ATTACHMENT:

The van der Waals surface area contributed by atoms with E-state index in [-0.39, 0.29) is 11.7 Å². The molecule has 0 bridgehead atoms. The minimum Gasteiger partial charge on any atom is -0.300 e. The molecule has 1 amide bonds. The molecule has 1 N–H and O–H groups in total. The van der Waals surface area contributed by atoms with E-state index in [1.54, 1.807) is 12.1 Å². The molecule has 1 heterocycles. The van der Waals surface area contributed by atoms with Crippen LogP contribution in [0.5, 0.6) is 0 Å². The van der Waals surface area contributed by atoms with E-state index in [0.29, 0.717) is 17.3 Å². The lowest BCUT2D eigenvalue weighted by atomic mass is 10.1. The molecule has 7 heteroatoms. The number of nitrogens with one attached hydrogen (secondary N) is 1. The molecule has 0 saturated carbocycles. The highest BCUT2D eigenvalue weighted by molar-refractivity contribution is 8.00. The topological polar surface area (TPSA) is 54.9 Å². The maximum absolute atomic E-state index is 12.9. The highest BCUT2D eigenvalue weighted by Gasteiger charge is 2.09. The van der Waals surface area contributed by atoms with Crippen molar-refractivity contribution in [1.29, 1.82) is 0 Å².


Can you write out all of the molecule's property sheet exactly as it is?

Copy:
The van der Waals surface area contributed by atoms with E-state index in [-0.39, 0.29) is 11.7 Å². The molecule has 0 bridgehead atoms. The minimum Gasteiger partial charge on any atom is -0.300 e. The molecule has 1 amide bonds. The molecule has 1 N–H and O–H groups in total. The van der Waals surface area contributed by atoms with E-state index in [1.54, 1.807) is 12.1 Å². The molecule has 1 heterocycles. The van der Waals surface area contributed by atoms with Crippen LogP contribution in [0.5, 0.6) is 0 Å². The van der Waals surface area contributed by atoms with E-state index in [0.29, 0.717) is 17.3 Å². The lowest BCUT2D eigenvalue weighted by atomic mass is 10.1. The molecule has 7 heteroatoms. The number of nitrogens with one attached hydrogen (secondary N) is 1. The molecule has 0 saturated carbocycles. The highest BCUT2D eigenvalue weighted by molar-refractivity contribution is 8.00. The topological polar surface area (TPSA) is 54.9 Å². The maximum absolute atomic E-state index is 12.9. The highest BCUT2D eigenvalue weighted by Gasteiger charge is 2.09. The van der Waals surface area contributed by atoms with Crippen molar-refractivity contribution in [1.29, 1.82) is 0 Å².